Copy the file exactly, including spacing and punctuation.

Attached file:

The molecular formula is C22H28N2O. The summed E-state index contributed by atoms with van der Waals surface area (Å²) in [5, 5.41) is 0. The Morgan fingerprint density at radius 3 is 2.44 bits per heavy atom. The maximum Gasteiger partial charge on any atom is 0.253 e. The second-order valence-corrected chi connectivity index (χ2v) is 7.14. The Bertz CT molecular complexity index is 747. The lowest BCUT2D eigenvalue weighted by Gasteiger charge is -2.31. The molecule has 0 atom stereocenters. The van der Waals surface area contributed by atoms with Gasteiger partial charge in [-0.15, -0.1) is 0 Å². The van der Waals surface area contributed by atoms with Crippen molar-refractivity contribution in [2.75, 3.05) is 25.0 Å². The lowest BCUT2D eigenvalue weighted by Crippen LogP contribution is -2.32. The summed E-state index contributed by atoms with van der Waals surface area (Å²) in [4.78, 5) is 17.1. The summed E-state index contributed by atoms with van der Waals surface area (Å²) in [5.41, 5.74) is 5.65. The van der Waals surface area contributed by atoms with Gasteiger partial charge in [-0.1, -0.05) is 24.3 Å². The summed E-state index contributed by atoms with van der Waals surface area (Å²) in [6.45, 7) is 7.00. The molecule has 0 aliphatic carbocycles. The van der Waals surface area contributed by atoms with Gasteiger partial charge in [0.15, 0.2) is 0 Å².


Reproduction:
The molecular formula is C22H28N2O. The summed E-state index contributed by atoms with van der Waals surface area (Å²) in [5, 5.41) is 0. The Morgan fingerprint density at radius 3 is 2.44 bits per heavy atom. The maximum Gasteiger partial charge on any atom is 0.253 e. The second-order valence-corrected chi connectivity index (χ2v) is 7.14. The Bertz CT molecular complexity index is 747. The lowest BCUT2D eigenvalue weighted by Gasteiger charge is -2.31. The molecule has 0 atom stereocenters. The van der Waals surface area contributed by atoms with Gasteiger partial charge in [-0.15, -0.1) is 0 Å². The van der Waals surface area contributed by atoms with Crippen molar-refractivity contribution in [2.75, 3.05) is 25.0 Å². The lowest BCUT2D eigenvalue weighted by Crippen LogP contribution is -2.32. The summed E-state index contributed by atoms with van der Waals surface area (Å²) in [4.78, 5) is 17.1. The summed E-state index contributed by atoms with van der Waals surface area (Å²) in [5.41, 5.74) is 5.65. The van der Waals surface area contributed by atoms with Gasteiger partial charge in [-0.1, -0.05) is 24.3 Å². The summed E-state index contributed by atoms with van der Waals surface area (Å²) in [6.45, 7) is 7.00. The molecule has 0 aliphatic carbocycles. The van der Waals surface area contributed by atoms with Gasteiger partial charge in [0.15, 0.2) is 0 Å².